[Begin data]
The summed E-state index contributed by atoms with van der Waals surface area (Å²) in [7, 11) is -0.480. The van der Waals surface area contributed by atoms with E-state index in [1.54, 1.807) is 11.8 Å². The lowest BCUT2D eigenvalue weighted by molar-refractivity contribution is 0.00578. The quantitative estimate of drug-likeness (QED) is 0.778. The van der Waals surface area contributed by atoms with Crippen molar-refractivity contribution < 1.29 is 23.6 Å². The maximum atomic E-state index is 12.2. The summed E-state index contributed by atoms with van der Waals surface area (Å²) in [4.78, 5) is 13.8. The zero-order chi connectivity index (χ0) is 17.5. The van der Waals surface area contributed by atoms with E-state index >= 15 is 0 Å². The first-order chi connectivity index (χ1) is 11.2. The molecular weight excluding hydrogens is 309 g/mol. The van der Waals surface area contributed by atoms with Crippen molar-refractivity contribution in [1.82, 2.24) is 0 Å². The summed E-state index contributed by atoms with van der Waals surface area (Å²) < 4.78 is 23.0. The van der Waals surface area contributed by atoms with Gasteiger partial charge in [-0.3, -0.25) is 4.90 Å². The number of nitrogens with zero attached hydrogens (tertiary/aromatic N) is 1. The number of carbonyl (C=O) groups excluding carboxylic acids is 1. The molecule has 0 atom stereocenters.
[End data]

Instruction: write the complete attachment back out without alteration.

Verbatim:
The summed E-state index contributed by atoms with van der Waals surface area (Å²) in [7, 11) is -0.480. The van der Waals surface area contributed by atoms with E-state index in [1.54, 1.807) is 11.8 Å². The lowest BCUT2D eigenvalue weighted by molar-refractivity contribution is 0.00578. The quantitative estimate of drug-likeness (QED) is 0.778. The van der Waals surface area contributed by atoms with Crippen molar-refractivity contribution < 1.29 is 23.6 Å². The maximum atomic E-state index is 12.2. The summed E-state index contributed by atoms with van der Waals surface area (Å²) in [4.78, 5) is 13.8. The zero-order chi connectivity index (χ0) is 17.5. The van der Waals surface area contributed by atoms with E-state index >= 15 is 0 Å². The first-order chi connectivity index (χ1) is 11.2. The molecular weight excluding hydrogens is 309 g/mol. The van der Waals surface area contributed by atoms with Crippen molar-refractivity contribution in [1.82, 2.24) is 0 Å². The summed E-state index contributed by atoms with van der Waals surface area (Å²) < 4.78 is 23.0. The van der Waals surface area contributed by atoms with Gasteiger partial charge in [-0.3, -0.25) is 4.90 Å². The number of nitrogens with zero attached hydrogens (tertiary/aromatic N) is 1. The number of carbonyl (C=O) groups excluding carboxylic acids is 1. The molecule has 0 atom stereocenters.